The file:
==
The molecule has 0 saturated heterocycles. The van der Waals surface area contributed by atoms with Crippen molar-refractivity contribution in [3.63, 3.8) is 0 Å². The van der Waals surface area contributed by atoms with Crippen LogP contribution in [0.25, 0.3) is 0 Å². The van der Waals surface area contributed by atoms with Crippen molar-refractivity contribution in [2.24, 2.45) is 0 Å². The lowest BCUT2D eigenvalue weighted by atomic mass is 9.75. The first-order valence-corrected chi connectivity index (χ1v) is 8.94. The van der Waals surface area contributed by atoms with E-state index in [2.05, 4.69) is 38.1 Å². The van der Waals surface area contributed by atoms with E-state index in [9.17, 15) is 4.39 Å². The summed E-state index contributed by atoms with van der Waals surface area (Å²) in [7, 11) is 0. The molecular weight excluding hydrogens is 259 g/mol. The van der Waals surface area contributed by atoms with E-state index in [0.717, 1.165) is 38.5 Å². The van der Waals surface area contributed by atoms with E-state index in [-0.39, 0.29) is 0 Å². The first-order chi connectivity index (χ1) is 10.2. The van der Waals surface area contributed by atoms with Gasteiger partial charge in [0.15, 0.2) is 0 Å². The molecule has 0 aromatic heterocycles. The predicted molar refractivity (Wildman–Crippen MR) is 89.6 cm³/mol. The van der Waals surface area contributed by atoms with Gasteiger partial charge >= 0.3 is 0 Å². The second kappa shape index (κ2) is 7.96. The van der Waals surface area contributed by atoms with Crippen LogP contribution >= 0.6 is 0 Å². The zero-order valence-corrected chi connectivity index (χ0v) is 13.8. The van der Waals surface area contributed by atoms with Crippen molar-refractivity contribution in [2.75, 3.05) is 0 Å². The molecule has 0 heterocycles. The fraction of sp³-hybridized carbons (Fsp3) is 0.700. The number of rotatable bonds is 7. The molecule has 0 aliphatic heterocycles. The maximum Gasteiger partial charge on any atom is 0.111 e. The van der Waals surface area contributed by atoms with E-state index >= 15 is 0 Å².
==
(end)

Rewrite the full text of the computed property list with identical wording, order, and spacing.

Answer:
The molecule has 0 saturated heterocycles. The van der Waals surface area contributed by atoms with Crippen molar-refractivity contribution in [3.63, 3.8) is 0 Å². The van der Waals surface area contributed by atoms with Crippen LogP contribution in [0.25, 0.3) is 0 Å². The van der Waals surface area contributed by atoms with Crippen molar-refractivity contribution in [2.24, 2.45) is 0 Å². The lowest BCUT2D eigenvalue weighted by atomic mass is 9.75. The first-order valence-corrected chi connectivity index (χ1v) is 8.94. The van der Waals surface area contributed by atoms with E-state index in [2.05, 4.69) is 38.1 Å². The van der Waals surface area contributed by atoms with E-state index in [9.17, 15) is 4.39 Å². The summed E-state index contributed by atoms with van der Waals surface area (Å²) in [7, 11) is 0. The molecular weight excluding hydrogens is 259 g/mol. The van der Waals surface area contributed by atoms with E-state index in [0.717, 1.165) is 38.5 Å². The van der Waals surface area contributed by atoms with E-state index in [-0.39, 0.29) is 0 Å². The first-order chi connectivity index (χ1) is 10.2. The van der Waals surface area contributed by atoms with Gasteiger partial charge in [0.15, 0.2) is 0 Å². The molecule has 0 aromatic heterocycles. The predicted molar refractivity (Wildman–Crippen MR) is 89.6 cm³/mol. The van der Waals surface area contributed by atoms with Gasteiger partial charge >= 0.3 is 0 Å². The second kappa shape index (κ2) is 7.96. The van der Waals surface area contributed by atoms with Crippen LogP contribution >= 0.6 is 0 Å². The zero-order valence-corrected chi connectivity index (χ0v) is 13.8. The van der Waals surface area contributed by atoms with Crippen molar-refractivity contribution in [2.75, 3.05) is 0 Å². The molecule has 0 heterocycles. The fraction of sp³-hybridized carbons (Fsp3) is 0.700. The number of rotatable bonds is 7. The molecule has 0 aliphatic heterocycles. The maximum Gasteiger partial charge on any atom is 0.111 e. The van der Waals surface area contributed by atoms with E-state index >= 15 is 0 Å².